In the really old days, it was common to print FM files to PostScript 
files using a PostScript printer driver provided or specified by the 
print vendor.

PDF has changed how print vendors see the world, now. Instead of 
having to learn zillions of quirky and not-so-quirky applications, 
they just need to know PDF well.

There's more speculation on what could possibly happen regarding a 
marriage of ID and FM, than the tabloids have on <insert name your 
favorite/least favorite celebrity couple>.

At 1:55 PM -0500 1/10/06, John Sgammato wrote:
>Long ago there was a product called FrameReader that enabled the user to
>view but not edit .fm files. It was very inexpensive, in the $29.95
>I remember a printer I worked with in Boston bought it so they could
>more easily work with my files.
>These days I have no trouble with sending a PDF to the printer. I send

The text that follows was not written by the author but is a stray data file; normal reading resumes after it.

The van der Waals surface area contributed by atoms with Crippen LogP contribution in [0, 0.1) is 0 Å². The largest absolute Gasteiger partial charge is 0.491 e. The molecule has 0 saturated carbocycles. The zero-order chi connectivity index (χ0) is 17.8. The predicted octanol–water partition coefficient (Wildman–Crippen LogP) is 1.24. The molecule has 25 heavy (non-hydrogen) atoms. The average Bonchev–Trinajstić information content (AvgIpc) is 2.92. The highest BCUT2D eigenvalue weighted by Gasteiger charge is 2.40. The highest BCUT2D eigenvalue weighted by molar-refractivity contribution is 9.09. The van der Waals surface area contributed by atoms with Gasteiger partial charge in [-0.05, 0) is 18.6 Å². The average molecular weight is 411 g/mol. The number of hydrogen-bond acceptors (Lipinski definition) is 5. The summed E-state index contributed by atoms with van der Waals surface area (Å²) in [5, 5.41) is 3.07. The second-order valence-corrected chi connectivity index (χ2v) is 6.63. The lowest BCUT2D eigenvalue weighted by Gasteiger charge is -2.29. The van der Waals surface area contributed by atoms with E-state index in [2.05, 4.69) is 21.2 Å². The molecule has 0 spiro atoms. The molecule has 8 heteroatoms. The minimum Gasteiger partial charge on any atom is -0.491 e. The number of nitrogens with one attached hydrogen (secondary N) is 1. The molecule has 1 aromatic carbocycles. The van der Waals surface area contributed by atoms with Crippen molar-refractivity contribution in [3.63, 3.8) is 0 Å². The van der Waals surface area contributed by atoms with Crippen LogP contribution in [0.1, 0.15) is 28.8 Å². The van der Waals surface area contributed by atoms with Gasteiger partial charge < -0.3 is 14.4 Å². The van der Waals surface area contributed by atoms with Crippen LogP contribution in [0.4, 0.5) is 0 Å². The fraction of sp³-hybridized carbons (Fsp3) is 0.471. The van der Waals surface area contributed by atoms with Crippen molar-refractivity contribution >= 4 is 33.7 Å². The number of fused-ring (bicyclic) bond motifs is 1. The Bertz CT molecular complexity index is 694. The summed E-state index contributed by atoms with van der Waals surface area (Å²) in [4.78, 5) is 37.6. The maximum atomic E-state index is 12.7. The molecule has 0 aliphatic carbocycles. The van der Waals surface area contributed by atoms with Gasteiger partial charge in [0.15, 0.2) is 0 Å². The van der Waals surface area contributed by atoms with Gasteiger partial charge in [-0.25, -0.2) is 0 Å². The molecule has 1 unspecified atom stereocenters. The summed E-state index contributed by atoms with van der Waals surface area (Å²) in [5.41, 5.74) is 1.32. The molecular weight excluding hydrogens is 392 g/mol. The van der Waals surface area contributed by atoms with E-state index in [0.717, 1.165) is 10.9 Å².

>covers and an installation poster as Adobe InDesign or Adobe Illustrator
>files, but FrameMaker files still have to go as PDF. It is another step
>to my process, but not an onerous one.
>In my experience, if there is an issue that would cause a printer to
>want to tweak my files, there is probably an underlying problem that I
>want to know about. For example, if the font is a tiny bit different,
>but different enough to cause a problem in one place that the printer
>wants to tweak, then it might also cause a problem somewhere else that
>we won't see until too late.
>I wonder if a future version of FrameMaker will merge with InDesign?


Peter Gold
KnowHow ProServices
peter at

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